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JONATHAN STORM

 
 
 
 
 
Cinemax Makes Solid Contact with J.K. Rowlings' 'C.B. Strike'
June 1, 2018  | By Ed Bark
 

How sweet it is to see a straight-ahead crime solving series starring a detective with no built-in superpowers, physical or otherwise.

The only “gimmick” in Cinemax’s C.B. Strike is that the title character has a half-severed left leg, courtesy of his military service. And the prosthetic he wears makes it difficult and painful for him to chase bad guys or even climb stairs.

Adapted from three novels by J.K. Rowling under the pseudonym Robert Galbraith, C.B. Strike gets a seven-episode Season One divided into separate adaptations of The Cuckoo’s Calling, The Silkworm and Career of Evil. Cinemax made all seven episodes available for review, and it was easy to get immersed in them. Some of the episode-ending “gotcha” wrap-ups are a bit contrived. But getting there is much more than half the fun.

Tom Burke plays Cormoran “C.B.” Strike (top), a former military police investigator more or less operating out of a ramshackle London office. He’s fond of his pints and behind on his debts. Luckily for him, plucky Robin Ellacott (Holliday Grainger, with Burke, right) arrives one morning as an office “temp.” But first we witness the death of supermodel Lula Landry (Elarica Johnson), whose plunge from the balcony of her posh penthouse flat has been ruled a suicide.

While Robin works to get C.B.’s office in shape, Lula’s half-brother, John Bristow, drops in to solicit an investigation. He believes Lula was murdered, and his thousand pound downpayment is enough to get C.B. interested in the case.

The detective’s personal back story is more of a shambles than his place of business. C.B.’s mother died of a heroin overdose and his father, who had him out of wedlock, is a world famous rock star from whom he’s been long estranged. Our hero’s off-and-on relationship with his volatile girlfriend -- currently very much off again -- also figures into his makeup. In contrast, Robin is engaged to her longstanding live-in boyfriend, Matthew Cunliffe (Kerr Logan). But she’s restive career-wise, and has a yearning to be a private gumshoe. Matthew doesn’t approve, and therein lies some of the other unfolding drama.

The Cuckoo’s Case arc takes up three episodes. C.B. and Robin then move on to the investigation of a shock/horror novelist’s grisly murder in The Silkworm, which runs through hours 4 and 5. We wind up with the two-episode Career of Evil. It begins with Robin opening a package she signs for at the office. Within it is a severed leg and an accompanying note with Blue Oyster Cult lyrics. This is easily the most violent of the three stories, with both lead characters licking their wounds before the denouement. Meanwhile, clients quickly begin abandoning the agency because receipt of a severed limb is never good for business.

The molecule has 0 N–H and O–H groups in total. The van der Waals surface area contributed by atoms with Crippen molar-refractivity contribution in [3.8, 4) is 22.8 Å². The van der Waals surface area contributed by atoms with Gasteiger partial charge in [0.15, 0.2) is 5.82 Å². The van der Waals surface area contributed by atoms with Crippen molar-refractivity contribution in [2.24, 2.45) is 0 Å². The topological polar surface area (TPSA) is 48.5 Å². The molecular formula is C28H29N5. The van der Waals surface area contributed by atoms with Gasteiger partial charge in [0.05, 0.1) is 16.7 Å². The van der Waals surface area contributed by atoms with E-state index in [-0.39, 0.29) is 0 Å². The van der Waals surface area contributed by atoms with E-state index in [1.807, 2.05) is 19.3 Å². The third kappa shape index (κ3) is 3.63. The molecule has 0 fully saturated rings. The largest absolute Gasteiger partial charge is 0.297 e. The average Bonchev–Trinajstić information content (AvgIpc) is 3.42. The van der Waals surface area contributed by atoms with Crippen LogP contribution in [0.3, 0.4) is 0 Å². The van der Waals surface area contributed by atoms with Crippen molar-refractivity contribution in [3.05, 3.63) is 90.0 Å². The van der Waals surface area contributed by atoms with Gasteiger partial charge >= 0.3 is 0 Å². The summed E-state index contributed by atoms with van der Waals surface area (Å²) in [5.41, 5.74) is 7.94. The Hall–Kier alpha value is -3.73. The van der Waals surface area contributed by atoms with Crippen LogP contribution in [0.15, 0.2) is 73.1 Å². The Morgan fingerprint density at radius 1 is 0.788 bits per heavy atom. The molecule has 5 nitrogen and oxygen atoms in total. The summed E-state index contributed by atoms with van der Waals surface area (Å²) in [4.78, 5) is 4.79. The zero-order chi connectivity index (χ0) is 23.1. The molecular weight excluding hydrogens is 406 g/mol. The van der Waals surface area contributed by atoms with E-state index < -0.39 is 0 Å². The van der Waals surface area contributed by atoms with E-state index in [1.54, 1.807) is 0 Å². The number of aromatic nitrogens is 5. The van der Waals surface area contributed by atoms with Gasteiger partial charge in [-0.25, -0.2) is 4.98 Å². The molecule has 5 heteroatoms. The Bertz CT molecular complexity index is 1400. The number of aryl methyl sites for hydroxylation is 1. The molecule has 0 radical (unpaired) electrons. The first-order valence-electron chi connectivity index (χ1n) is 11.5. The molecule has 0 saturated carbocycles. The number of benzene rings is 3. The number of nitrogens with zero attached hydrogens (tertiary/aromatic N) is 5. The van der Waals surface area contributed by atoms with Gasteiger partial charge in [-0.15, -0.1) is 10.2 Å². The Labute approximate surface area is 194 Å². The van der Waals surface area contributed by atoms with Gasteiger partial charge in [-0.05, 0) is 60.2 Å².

Rowling (right), also a co-executive producer of the series, is at work on additional C.B. Strike novels, and has said she hopes to pen 10 more of them. So Cinemax, in association with the BBC, should have ample material if these initial seven episodes prove to be popular.

Burke plays the lead character as doubly wounded, resourcefully deductive and always the perfect gentleman around Robin. He physically resembles Stacy Keach during his Mike Hammer days, cleft lip included. Grainger makes for a very winning Robin. The white wine-sipping apprentice brings out C.B.’s better sides while very much wanting to be an equal partner.

Is there a romance brewing? There are little glimmers of such, but nothing concrete so far. And an event at the end of Career of Evil throws a wrench into these possibilities.

A wide range of supporting characters move in and out of these mysteries. Some of the performances are more delicious than others, with the catty authors and book agents in “The Silkworm” taking the cake. “If you want peers who glory in your failure, work with novelists,” says one.

The two protagonists carry the day, though. C.B. and Robin are well worth rooting for as they sift their way through both the crimes at hand and their own personal dilemmas. So keep writing these characters, J.K. Rowling. They’re every bit as down to earth as Harry Potter was fantastical.

 

Read more at unclebarky.com

 
 
 
 
 
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